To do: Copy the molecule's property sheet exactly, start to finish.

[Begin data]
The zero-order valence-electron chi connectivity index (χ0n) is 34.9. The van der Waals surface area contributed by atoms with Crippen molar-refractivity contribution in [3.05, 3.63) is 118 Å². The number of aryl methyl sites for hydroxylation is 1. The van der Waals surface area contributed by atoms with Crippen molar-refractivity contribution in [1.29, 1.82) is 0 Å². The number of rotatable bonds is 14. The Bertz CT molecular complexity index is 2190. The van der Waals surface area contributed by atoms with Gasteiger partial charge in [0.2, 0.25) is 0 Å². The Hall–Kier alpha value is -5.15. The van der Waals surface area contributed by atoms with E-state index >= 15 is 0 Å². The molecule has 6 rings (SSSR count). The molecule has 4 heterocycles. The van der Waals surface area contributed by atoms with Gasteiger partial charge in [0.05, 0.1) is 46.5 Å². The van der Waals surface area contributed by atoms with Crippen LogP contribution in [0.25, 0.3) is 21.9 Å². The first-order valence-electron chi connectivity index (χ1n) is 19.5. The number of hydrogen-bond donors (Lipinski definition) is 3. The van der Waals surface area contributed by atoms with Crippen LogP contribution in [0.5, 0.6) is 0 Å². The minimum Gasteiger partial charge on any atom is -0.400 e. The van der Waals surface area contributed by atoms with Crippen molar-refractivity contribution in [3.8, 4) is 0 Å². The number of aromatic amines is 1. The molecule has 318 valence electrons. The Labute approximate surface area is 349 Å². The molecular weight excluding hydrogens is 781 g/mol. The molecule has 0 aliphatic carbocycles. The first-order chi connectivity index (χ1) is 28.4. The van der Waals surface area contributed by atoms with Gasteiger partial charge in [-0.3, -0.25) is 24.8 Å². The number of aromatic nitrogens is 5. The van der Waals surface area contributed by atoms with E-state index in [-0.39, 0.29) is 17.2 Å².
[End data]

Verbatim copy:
The zero-order valence-electron chi connectivity index (χ0n) is 34.9. The van der Waals surface area contributed by atoms with Crippen molar-refractivity contribution in [3.05, 3.63) is 118 Å². The number of aryl methyl sites for hydroxylation is 1. The van der Waals surface area contributed by atoms with Crippen molar-refractivity contribution in [1.29, 1.82) is 0 Å². The number of rotatable bonds is 14. The Bertz CT molecular complexity index is 2190. The van der Waals surface area contributed by atoms with Gasteiger partial charge in [0.2, 0.25) is 0 Å². The Hall–Kier alpha value is -5.15. The van der Waals surface area contributed by atoms with E-state index >= 15 is 0 Å². The molecule has 6 rings (SSSR count). The molecule has 4 heterocycles. The van der Waals surface area contributed by atoms with Gasteiger partial charge in [0.05, 0.1) is 46.5 Å². The van der Waals surface area contributed by atoms with Crippen LogP contribution in [0.25, 0.3) is 21.9 Å². The first-order valence-electron chi connectivity index (χ1n) is 19.5. The number of hydrogen-bond donors (Lipinski definition) is 3. The van der Waals surface area contributed by atoms with Crippen LogP contribution in [0.5, 0.6) is 0 Å². The minimum Gasteiger partial charge on any atom is -0.400 e. The van der Waals surface area contributed by atoms with Crippen molar-refractivity contribution in [3.8, 4) is 0 Å². The number of aromatic amines is 1. The molecule has 318 valence electrons. The Labute approximate surface area is 349 Å². The molecular weight excluding hydrogens is 781 g/mol. The molecule has 0 aliphatic carbocycles. The first-order chi connectivity index (χ1) is 28.4. The van der Waals surface area contributed by atoms with Gasteiger partial charge in [-0.3, -0.25) is 24.8 Å². The number of aromatic nitrogens is 5. The van der Waals surface area contributed by atoms with E-state index in [-0.39, 0.29) is 17.2 Å².